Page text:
Manhattan Pacific tracks space, visually and numerically, through its Space Management System. Each building has its own "book", updated monthly by the director of its CADD (Computer Aided Drafting and Design) department. The books contain tenant profiles, floor plans, tenant specific plans, stacking plans that indicate visually where and when space is expiring and rental rates as they compare to the market, a lease expiration schedule, a space detail report, and spreadsheet for cash flow, rent roll and present value monitoring.

Swig said accurate and timely information of this sophisticated level is of utmost importance to owners so that they may make educated decisions.

When purchasing a property on the West Coast, Macklowe was able to gain an understanding of the building's space that the sellers didn't have. "In three weeks we knew more about their building than they knew in three years. And they told us."

They also make an effort to provide tenants with information through their procedures manual. "What we do for owners we also do for tenants...if you have better relationship with tenants they'll probably renew." After all, Swig said, renewal is the cheapest type of deal to make.

Swig said Manhattan Pacific also boasts an impressive leasing track record and relationship with brokers. Avenue of Americas Plaza at 125 W. 55th Street, owned and developed by Macklowe, is significantly leased and other large leases are pending. The building includes as its tenants National Bank of Canada (45,000 square feet), Kredietbank (33,000) and Katz Communications (180,000 square feet.) Developed on behalf of ownership by Harry Macklowe Real Estate, the company's development division, and built by, McGraw Hudson, the firm's construction arm, the project was built in 11.5 months, saving a lot in construction costs, Swig notes.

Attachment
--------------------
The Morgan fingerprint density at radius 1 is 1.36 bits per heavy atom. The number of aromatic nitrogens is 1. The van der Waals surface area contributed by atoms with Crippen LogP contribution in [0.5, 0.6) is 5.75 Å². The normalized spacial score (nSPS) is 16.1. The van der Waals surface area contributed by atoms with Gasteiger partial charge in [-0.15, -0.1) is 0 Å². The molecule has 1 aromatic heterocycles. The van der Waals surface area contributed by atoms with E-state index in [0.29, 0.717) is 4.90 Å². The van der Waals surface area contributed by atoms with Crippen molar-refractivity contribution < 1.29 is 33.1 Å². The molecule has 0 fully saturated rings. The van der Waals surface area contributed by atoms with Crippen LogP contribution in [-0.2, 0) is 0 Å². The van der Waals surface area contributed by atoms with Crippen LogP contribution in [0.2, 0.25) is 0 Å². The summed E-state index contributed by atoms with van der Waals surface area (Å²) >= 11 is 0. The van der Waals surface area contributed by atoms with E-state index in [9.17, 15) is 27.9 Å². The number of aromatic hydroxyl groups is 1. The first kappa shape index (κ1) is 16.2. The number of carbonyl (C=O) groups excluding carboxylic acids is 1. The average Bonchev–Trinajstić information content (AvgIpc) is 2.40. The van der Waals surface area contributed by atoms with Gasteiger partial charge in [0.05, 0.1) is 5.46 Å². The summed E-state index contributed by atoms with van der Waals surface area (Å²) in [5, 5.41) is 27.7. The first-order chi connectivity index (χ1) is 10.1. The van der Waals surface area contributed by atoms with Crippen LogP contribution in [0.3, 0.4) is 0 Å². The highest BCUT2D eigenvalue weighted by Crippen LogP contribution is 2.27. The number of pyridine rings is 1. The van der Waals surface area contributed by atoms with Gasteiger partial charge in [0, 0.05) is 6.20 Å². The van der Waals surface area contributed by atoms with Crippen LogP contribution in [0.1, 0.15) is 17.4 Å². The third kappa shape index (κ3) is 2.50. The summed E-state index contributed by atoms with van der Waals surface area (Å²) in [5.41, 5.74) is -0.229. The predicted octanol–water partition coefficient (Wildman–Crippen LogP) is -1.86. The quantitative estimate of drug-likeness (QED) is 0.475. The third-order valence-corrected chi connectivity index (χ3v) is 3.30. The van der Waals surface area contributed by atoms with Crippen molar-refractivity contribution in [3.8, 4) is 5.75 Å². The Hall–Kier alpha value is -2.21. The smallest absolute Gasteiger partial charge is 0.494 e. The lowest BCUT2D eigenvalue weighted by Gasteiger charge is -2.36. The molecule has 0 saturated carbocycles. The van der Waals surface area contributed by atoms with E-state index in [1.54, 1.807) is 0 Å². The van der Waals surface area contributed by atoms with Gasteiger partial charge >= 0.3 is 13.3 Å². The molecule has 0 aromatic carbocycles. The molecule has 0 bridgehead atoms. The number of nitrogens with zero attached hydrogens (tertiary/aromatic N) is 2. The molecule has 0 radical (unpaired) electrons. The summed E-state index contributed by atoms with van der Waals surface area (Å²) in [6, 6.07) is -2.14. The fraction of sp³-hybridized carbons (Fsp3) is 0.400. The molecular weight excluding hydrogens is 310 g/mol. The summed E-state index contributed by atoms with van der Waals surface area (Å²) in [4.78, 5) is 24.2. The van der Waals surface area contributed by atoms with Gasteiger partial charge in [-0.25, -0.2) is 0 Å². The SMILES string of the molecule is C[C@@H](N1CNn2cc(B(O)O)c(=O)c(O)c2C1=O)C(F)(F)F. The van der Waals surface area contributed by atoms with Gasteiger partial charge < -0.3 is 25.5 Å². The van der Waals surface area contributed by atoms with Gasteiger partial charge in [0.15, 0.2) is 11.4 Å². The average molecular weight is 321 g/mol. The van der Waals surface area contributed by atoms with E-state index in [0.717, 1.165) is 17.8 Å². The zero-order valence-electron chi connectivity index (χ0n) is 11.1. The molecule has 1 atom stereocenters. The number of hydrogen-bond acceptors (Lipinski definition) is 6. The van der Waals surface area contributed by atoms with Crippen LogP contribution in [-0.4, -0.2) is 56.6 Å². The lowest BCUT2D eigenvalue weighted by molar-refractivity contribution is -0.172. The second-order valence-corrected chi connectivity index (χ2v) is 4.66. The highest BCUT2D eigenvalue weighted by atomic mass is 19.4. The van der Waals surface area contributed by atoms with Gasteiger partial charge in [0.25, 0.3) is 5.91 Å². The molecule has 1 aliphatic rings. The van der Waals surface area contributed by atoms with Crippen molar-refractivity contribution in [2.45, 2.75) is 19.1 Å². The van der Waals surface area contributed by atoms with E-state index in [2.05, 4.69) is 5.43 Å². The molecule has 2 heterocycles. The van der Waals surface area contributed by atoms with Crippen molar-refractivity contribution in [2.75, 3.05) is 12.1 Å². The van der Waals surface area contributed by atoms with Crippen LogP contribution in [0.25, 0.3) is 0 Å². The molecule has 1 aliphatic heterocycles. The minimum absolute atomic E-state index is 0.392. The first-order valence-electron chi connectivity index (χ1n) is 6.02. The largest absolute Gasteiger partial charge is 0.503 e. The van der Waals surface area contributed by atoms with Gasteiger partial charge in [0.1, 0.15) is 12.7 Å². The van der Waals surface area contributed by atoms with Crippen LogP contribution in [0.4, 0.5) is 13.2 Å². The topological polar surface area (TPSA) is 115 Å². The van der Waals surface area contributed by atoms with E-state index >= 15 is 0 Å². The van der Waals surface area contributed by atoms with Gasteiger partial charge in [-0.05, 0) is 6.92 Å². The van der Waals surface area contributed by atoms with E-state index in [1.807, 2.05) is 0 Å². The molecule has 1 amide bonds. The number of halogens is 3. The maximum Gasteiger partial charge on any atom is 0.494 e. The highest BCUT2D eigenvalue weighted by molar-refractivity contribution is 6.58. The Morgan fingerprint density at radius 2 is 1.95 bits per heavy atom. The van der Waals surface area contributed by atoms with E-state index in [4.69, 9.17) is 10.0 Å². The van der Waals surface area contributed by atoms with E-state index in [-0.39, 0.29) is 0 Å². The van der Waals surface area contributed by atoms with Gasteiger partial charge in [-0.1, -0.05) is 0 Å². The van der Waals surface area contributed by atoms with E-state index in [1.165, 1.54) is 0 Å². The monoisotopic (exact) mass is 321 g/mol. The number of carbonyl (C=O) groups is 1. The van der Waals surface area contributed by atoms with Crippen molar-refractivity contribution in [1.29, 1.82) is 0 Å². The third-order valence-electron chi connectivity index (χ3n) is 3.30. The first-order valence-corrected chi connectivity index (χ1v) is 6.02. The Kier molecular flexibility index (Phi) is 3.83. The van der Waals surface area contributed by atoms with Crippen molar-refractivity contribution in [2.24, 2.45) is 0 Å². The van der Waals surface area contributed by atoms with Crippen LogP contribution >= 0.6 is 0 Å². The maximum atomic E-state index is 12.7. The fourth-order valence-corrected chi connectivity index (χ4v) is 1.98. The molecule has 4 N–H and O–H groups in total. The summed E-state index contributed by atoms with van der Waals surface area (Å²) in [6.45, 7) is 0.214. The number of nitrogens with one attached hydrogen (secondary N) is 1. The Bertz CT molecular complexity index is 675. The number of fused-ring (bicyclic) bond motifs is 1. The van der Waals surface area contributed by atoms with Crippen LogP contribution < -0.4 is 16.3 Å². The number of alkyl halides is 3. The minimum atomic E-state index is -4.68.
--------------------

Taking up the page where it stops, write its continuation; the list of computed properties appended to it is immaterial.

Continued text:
"We have a knack for being able to negotiate very complicated leases," he said.

Swig said they also have very rigorous employee training and application processes. They require and pay for each manager to pursue the Building Owners and Managers Association's (BOMA's) Registered Property Manager course and get their certification.

"We believe that training people is very important so spending the money is critical."

The firm also has a very careful evaluation system for new applicants. Using a psychological test developed with a company in Nebraska, Macklowe can search out those applicants that have the pro-active, "entrepreneurial" approach they look for. Swig said the Hotel Macklowe in its first year boasted less than 19 percent turnover. Turnover in a hotel's first year is usually close to 100 percent.

While concentrating on new accounts in New York and Los Angeles right now, Swig said they are not limiting their plans for the future.

"We'll grow in other cities if the opportunity arises."

The Macklowe Organization has developed over $2 billion worth of property during the past 10 years. It is the owner and developer of some of Manhattan's most impressive commercial and residential buildings, including: Two Grand Central Tower, The NYNEX Building, Metropolitan Tower, and the recently opened Hotel Macklowe. The firm is comprised of seven operating companies specializing in real estate and development, construction, property management, purchasing, hotel development and management, and telecommunications.

PHOTO : Kent Swig President Manhattan Pacific Management Company, Inc.
COPYRIGHT 1991 Hagedorn Publication
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Copyright 1991, Gale Group. All rights reserved. Gale Group is a Thomson Corporation Company.

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Title Annotation:Manhattan Pacific Management Co.
Author:Fitzgerald, Therese
Publication:Real Estate Weekly
Article Type:company profile
Date:Jun 5, 1991